Changing a tread on a tank, a hot barrel on a machine gun, or dealing with gas masks was something done in every army during WWII, but the Germans must have had amazing skills to maintain their more complicated equipment.

Or maybe they didn’t.  They gave up and started using captured equipment that didn’t require all the maintenance.  The above article discusses the MG42 machine gun and the Tiger tank, amazing bits of machinery that turned out to be too expensive to support and use in combat.  Two iconic pieces of German design and engineering from the late 40s — the BMW motorcycle and the VW “Beetle” — were done after the war and for consumer markets.   The VW Beetle is more like a Sherman tank than a Tiger tank and the BMW motorcycle is very much a complete do-over of the bikes used by the German army.

Putting it in today’s context:  imagine going to work and waiting so long for the IT administrated Windows and OS X software to update before you can start work that you “borrow” something from the other side.  Maybe you buy a laptop and run Linux, Windows, or OS X and do your work there.  At some point your official machine is working, so you transfer your work over and continue your job.

There’s a lot of industrial design history out there that might need a similar revisit or even revision.  How did we get to the IBM Selectric?  Why were the EO and Magic Link PDAs total failures while Palm cornered the market?

posted by jet at 20:06  

Friday, December 14, 2012

long form, short form, and communications frameworks for the Internet

And if you’re still reading after that title, carry on!

This is a port/cross-post of something I wrote for my friends on FB, but I want to share it with all the people I know and don’t know over on Twitter and on my blog.  This isn’t a pro/con XYZ topic, it’s about how I see the world as long complex conversations.  Because I see the world this way I really suck at not looking like an idiot on Twitter, forget not pissing off my friends in the process.

—cut here—

Over in the BBS and USENET worlds we had ideas like conferences, groups, and topic and discussion threads. Today I see a lot of “why don’t we discuss XYZ?!?” and I think, “but we do. There’s an XYZ conference and at least three or four ban/support XYZ topics in conferences like Current Events, Politics, and Today’s News. We’ve been talking about this weekly, if not daily, for the past 20-something years. Yes, some of us are tired of hearing the conversation on legalizing XYZ or making it a felony, but it’s there if you want to join.”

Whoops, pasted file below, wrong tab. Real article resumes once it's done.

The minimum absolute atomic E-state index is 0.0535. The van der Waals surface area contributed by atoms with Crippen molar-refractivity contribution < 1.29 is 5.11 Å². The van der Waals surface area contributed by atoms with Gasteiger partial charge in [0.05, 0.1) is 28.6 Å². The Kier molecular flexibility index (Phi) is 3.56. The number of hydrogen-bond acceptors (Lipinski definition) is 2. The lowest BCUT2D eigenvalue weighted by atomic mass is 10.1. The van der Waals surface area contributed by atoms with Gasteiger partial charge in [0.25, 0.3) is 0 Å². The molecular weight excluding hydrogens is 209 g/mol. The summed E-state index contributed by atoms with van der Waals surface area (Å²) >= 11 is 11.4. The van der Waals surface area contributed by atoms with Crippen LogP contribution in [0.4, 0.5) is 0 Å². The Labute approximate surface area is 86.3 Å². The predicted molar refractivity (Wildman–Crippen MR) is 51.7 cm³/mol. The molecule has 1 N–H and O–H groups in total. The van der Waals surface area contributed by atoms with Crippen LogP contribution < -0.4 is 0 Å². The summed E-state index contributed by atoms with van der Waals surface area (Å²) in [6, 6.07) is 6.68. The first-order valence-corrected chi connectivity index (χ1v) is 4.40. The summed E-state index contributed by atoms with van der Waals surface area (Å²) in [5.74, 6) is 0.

On Facebook there is no place where those sorted discussions happen, have a specific context, and are archived for future reading. I can’t easily say, “last year Bob and Alice had a big argument about this topic and did a bunch of research. If you start reading at Ban XYZ 2011 around post 37 you’ll see links to all the .gov sites that contain the stats.” Likewise, if I don’t care about professional sports, I can’t just unsubscribe from ProSportsTalk and have all that discussion removed from my feed.  Go talk about football or baseball, have fun, I just won’t wade through it all every day.

Over on Twitter the posts are so short that it’s hard to get past posting URLs, simple statements of fact, opinion, or belief. Hell, that sentence probably wouldn’t fit on Twitter, much less something like this with paragraphs and quotes and such. There’s going to be no real discussion on Twitter as a result, and long-winded people like me end up sounding like idiots more often than not by trying to take a post (like this) and sum it up in 140 characters or less. Which is also to say, I’ll go back to using Twitter to post URLs for the public and not much else.

Where this all really breaks down is that emotionally charged events, from politics to crime to natural disaster can be hard to actually discuss in these forums. Chris Rapier and Fawn Fitter both started some, well, adult conversations on Facebook, especially compared to what is impossible to easily filter out on Twitter and that I refer to as “yelling”. So if you draw a line from Twitter to Facebook then keep going you get to the sort of conversational forums that I’d like to see more of. Yes, there’s lots of topic-specific websites these days and I do use them, but I’m not personally friends with people on those forums as I am on Facebook.